Thursday, January 21, 2010

Investor’s 2010 Two-Step: Hold On To ’09 Gains – Build on Them in ’10

Did you make money in 2009? Hats off if you had a sound investment plan heading into the year and stuck to it…no easy feat! Odds are you were handsomely rewarded as world markets staged a robust if somewhat improbable rally. Amid unprecedented levels of skepticism & pessimism in the spring, equity and fixed income markets embarked on a strong upward move that carried all the way through year-end.

The Information Technology Sector (+59.9%) pushed the tech-heavy Nasdaq Composite Index to a +43.9% annual gain. The small-cap Russell 2000 Index advanced +25.2% followed by the large-cap S&P 500 Index and Dow Jones Industrial Average, up +23.5% and +18.8%, respectively.

Investors fleeing the perceived safety of U.S. Treasury Bonds created a “once in a lifetime opportunity,” according to the Wall Street Journal, for fixed-income returns of +50% or more in riskier investment-grade corporates (+20%) and high-yield (i.e., junk) corporates (+59%). Those left holding U.S. Treasuries suffered as prices fell -9.3% (10 yr. total return index).

Economically sensitive categories like basic materials (+45%), particularly commodities, rallied with base metals (e.g., copper (+139%), zinc (+125%), palladium (+117%)) outperforming precious metals (e.g., silver (+49%), gold (+24%)).

Our advice to investors in December ’08 was that government policy would be the single biggest determinant of economic activity in 2009 and cautioned not to “underestimate the power of the unprecedented economic stimulus being injected into the global financial system.” Moreover, we felt that “the cumulative effect of these actions will begin to gain traction in 2009 and the stock market, as a forward-looking discounting mechanism, will rally on anticipation of better economic times ahead. Likewise in the credit markets, bond prices will rise as the risk of credit defaults show signs of diminishing and more normal financing activity resumes.” No forecast of future events can be completely accurate, including ours, but the major themes we envisioned for 2009 fell into place.

As welcome as the rebound of 2009 was, we are abundantly aware that the market value of many investors’ portfolios remains below their all-time high. The recent gains, therefore, represent a recouping of prior losses rather than the creation of new wealth, and investors may find their enthusiasm tempered accordingly. As professional money managers, we couldn’t be more sensitive to this and, as a result, it is uppermost in our minds as we plan individual portfolio strategies for 2010.

The Game Plan for 2010

Government stimulus & intervention drove the markets in 2009. As the economy slowly strengthens, the reduction of government stimulus will be a major factor impacting both the rate of growth and the direction of capital asset prices. Federal Reserve interest rate policy is central to achieving steady, non-inflationary growth sufficient to create jobs and reduce unemployment. That, in turn, will impact consumer confidence and spending, the latter accounting for two-thirds of all U.S. economic activity. If interest rates rise in 2010 and inflation remains tame, the value of the U.S. dollar will strengthen vs. foreign currencies. That would put downward pressure on the price of oil & oil derivatives as well as gold and other precious metals.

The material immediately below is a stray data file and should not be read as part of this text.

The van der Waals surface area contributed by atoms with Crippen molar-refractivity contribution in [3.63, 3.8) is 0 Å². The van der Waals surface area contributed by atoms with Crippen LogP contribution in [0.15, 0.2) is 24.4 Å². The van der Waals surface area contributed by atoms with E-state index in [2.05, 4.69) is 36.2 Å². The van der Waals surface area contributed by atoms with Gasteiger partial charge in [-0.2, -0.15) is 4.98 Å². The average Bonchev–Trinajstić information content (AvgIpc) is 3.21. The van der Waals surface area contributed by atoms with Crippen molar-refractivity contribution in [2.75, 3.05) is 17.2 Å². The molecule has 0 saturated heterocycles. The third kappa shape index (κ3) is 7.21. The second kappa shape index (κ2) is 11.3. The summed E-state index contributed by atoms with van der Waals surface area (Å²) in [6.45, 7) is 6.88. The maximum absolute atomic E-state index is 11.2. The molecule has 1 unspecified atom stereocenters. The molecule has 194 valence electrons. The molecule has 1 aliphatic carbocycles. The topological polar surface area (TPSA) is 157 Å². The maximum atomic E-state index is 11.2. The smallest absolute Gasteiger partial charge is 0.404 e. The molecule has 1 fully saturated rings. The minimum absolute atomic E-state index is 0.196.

History is littered with examples of instances when the Federal Reserve’s interest rate policy was either too restrictive or too accommodating. Economics, after all, isn’t considered by many to be one of the “soft sciences” for nothing. An earlier-than-expected or larger-than-expected increase in interest rates could send the markets into a tailspin that would effectively give back a chunk of 2009’s investment returns. Therefore, the watchword for 2010 is CAUTION. Aim to hang-on to what you gained in ’09 and build on it. Don’t swing for the fences just in case the Fed gets it wrong.

In the context of the macroeconomic backdrop above, incorporate the fact that the highest-returning investments in 2009 tended to be riskier, low quality names that were pummeled in 2008. Those have had their run on a relative basis so investing in last year’s winners could very possibly be a losing strategy. Rather, a loosely predictable market rotation is likely to occur whereby the early recovery cycle winners yield to mid- and late-stage recovery candidates. For example, Information Technology (+60%), Basic Materials (+45%), and Consumer Discretionary (+39%) stocks led the market in 2009 and, if we are correct, are unlikely to repeat as leaders in 2010. We look for the Financial, Health Care and Energy sectors to outperform on a relative basis in the coming months. Also, selected sub-sectors like Wireless Internet infrastructure & services present attractive growth opportunities, in our opinion.

What investment ideas or strategies do you have for 2010?

The opinions expressed here are those of the author and are not in any way a recommendation to buy/sell any specific investment security. You should do your own research and consider seeking professional investment advice specific to your individual situation before acting on any information contained on this website.

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